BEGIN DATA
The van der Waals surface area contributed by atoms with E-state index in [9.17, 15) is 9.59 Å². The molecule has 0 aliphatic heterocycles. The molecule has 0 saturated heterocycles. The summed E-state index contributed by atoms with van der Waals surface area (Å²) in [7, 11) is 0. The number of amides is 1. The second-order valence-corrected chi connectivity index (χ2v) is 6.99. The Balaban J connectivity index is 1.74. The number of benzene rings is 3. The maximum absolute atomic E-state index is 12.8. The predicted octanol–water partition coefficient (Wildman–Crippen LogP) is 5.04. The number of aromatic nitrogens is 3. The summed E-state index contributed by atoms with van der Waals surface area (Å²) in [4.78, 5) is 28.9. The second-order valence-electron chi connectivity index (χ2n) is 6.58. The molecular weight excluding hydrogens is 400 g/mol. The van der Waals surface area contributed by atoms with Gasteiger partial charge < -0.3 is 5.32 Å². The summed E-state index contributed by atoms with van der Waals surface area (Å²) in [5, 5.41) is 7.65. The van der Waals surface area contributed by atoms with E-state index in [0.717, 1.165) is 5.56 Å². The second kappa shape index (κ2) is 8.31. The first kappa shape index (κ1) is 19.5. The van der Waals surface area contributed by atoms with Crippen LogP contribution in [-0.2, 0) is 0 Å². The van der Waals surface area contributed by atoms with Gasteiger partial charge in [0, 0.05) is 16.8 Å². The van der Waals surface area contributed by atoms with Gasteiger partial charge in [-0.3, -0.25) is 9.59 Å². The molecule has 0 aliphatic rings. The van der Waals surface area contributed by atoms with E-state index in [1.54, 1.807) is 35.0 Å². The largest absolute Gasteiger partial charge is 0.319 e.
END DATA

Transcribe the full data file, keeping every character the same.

The van der Waals surface area contributed by atoms with E-state index in [9.17, 15) is 9.59 Å². The molecule has 0 aliphatic heterocycles. The molecule has 0 saturated heterocycles. The summed E-state index contributed by atoms with van der Waals surface area (Å²) in [7, 11) is 0. The number of amides is 1. The second-order valence-corrected chi connectivity index (χ2v) is 6.99. The Balaban J connectivity index is 1.74. The number of benzene rings is 3. The maximum absolute atomic E-state index is 12.8. The predicted octanol–water partition coefficient (Wildman–Crippen LogP) is 5.04. The number of aromatic nitrogens is 3. The summed E-state index contributed by atoms with van der Waals surface area (Å²) in [4.78, 5) is 28.9. The second-order valence-electron chi connectivity index (χ2n) is 6.58. The molecular weight excluding hydrogens is 400 g/mol. The van der Waals surface area contributed by atoms with Gasteiger partial charge < -0.3 is 5.32 Å². The summed E-state index contributed by atoms with van der Waals surface area (Å²) in [5, 5.41) is 7.65. The van der Waals surface area contributed by atoms with E-state index in [0.717, 1.165) is 5.56 Å². The second kappa shape index (κ2) is 8.31. The first kappa shape index (κ1) is 19.5. The van der Waals surface area contributed by atoms with Crippen LogP contribution in [-0.2, 0) is 0 Å². The van der Waals surface area contributed by atoms with Gasteiger partial charge in [0, 0.05) is 16.8 Å². The van der Waals surface area contributed by atoms with Gasteiger partial charge in [-0.3, -0.25) is 9.59 Å². The molecule has 0 aliphatic rings. The van der Waals surface area contributed by atoms with E-state index in [1.54, 1.807) is 35.0 Å². The largest absolute Gasteiger partial charge is 0.319 e.